CAMP WILLIAMS, Utah - The Utah Air and Army National Guard conducted a joint exercise at military installations around Utah Feb. 3, demonstrating innovative military strategies and readiness.
The exercise focused on training Airmen and joint forces across Utah, including six Army and Air Force units, to plan and execute missions in unpredictable scenarios and contested environments.
As global threats evolve, the United States prioritizes operations from austere locations. In keeping with the Agile Combat Employment doctrine, Exercise Perses challenged Utah Army and Air Guard and 419th Fighter Wing participants to employ airpower in a simulated conflict scenario with a peer adversary.
“As we engage in great power competition, it is crucial that we innovate and optimize our force. We must adapt and change how we train and fight. Conflict against China will be very different from any battle we’ve ever had,” said Maj. Gen. Dan Boyack, adjutant general of the Utah National Guard. “We must aggressively push new and sometimes uncomfortable tactics to win. This exercise lets the warfighters push their limits to create and perfect capabilities they need to deter and defeat our adversaries.”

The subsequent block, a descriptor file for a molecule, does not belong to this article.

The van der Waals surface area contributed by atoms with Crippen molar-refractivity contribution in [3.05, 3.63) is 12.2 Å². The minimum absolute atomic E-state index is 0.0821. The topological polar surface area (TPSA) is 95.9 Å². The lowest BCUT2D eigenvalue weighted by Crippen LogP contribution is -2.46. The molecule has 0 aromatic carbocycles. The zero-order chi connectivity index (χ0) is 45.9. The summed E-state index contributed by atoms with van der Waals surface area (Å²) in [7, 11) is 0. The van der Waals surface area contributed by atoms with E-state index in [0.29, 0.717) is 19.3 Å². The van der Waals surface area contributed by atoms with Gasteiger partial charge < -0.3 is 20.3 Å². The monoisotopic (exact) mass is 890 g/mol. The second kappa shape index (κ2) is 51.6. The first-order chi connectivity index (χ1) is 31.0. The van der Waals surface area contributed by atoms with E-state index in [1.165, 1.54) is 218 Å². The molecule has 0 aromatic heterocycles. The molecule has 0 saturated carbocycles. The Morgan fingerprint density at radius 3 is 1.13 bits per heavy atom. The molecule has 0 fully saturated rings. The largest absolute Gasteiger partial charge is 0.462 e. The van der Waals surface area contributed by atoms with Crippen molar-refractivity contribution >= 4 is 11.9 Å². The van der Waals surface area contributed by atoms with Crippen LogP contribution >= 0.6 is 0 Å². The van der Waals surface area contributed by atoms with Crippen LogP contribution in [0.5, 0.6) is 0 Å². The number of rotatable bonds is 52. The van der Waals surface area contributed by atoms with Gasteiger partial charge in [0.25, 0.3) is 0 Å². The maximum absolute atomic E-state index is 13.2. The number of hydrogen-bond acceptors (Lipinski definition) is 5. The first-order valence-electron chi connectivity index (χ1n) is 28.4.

One of the highlights of the exercise was the joint training of Air Force and Army units at multiple locations to increase the lethality of the combined forces.
The exercise also showcased the enduring significance of the KC-135R Stratotanker fleet in projecting U.S. power and mobility.
“Our objective extends beyond traditional roles,” said Lt. Col. Jeffery Gould, commander of the 151st Operations Group. “The cargo compartment of the KC-135 is one of the most underutilized spaces in combat operations. Members of the 151 OG validated how KC-135s could carry and offload munitions during combat operations.”
Gould said carrying fuel and weapons enables fighter aircraft “to get back in the fight quickly.”
During the exercise, F-35s from Hill Air Force Base landed with maximum fuel, quickly rearmed with assistance from the KC-135, and promptly returned to the fray, getting gas from the same tanker that offloaded weapons.
“Our KC-135 fleet is the backbone of U.S. power projection, strategic deterrence, and global mobility and will be so for the foreseeable future,” said Col. Douglas Foster, commander of 151st Wing. “As we adapt to a dynamic strategic environment, the Air Force is shaping the future force to support resilient forward basing and readiness to transition to a wartime posture. The Utah National Guard’s efforts are to help test, demonstrate, and inform some of these concepts, ensuring our capabilities align with the demands of a rapidly changing environment.”
Foster said Exercise Perses showcased the Utah National Guard’s commitment to constant evolution.